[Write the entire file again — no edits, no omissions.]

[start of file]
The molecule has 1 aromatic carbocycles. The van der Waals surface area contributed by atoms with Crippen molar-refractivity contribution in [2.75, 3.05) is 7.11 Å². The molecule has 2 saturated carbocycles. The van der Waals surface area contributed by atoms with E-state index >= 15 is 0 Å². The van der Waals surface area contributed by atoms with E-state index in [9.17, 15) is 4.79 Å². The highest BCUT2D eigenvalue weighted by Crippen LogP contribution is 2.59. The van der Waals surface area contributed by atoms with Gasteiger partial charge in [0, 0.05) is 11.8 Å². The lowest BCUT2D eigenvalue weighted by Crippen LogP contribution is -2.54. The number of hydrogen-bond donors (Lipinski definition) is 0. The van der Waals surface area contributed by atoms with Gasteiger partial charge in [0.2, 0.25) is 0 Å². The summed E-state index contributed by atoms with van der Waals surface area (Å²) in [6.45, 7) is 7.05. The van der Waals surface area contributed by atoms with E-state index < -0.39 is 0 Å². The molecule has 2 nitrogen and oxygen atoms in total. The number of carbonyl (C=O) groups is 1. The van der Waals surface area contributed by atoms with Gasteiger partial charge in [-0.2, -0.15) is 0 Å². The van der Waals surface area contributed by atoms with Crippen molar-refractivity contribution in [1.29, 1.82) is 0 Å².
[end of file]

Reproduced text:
The molecule has 1 aromatic carbocycles. The van der Waals surface area contributed by atoms with Crippen molar-refractivity contribution in [2.75, 3.05) is 7.11 Å². The molecule has 2 saturated carbocycles. The van der Waals surface area contributed by atoms with E-state index >= 15 is 0 Å². The van der Waals surface area contributed by atoms with E-state index in [9.17, 15) is 4.79 Å². The highest BCUT2D eigenvalue weighted by Crippen LogP contribution is 2.59. The van der Waals surface area contributed by atoms with Gasteiger partial charge in [0, 0.05) is 11.8 Å². The lowest BCUT2D eigenvalue weighted by Crippen LogP contribution is -2.54. The number of hydrogen-bond donors (Lipinski definition) is 0. The van der Waals surface area contributed by atoms with Gasteiger partial charge in [0.2, 0.25) is 0 Å². The summed E-state index contributed by atoms with van der Waals surface area (Å²) in [6.45, 7) is 7.05. The van der Waals surface area contributed by atoms with E-state index < -0.39 is 0 Å². The molecule has 2 nitrogen and oxygen atoms in total. The number of carbonyl (C=O) groups is 1. The van der Waals surface area contributed by atoms with Gasteiger partial charge in [-0.2, -0.15) is 0 Å². The van der Waals surface area contributed by atoms with Crippen molar-refractivity contribution in [1.29, 1.82) is 0 Å².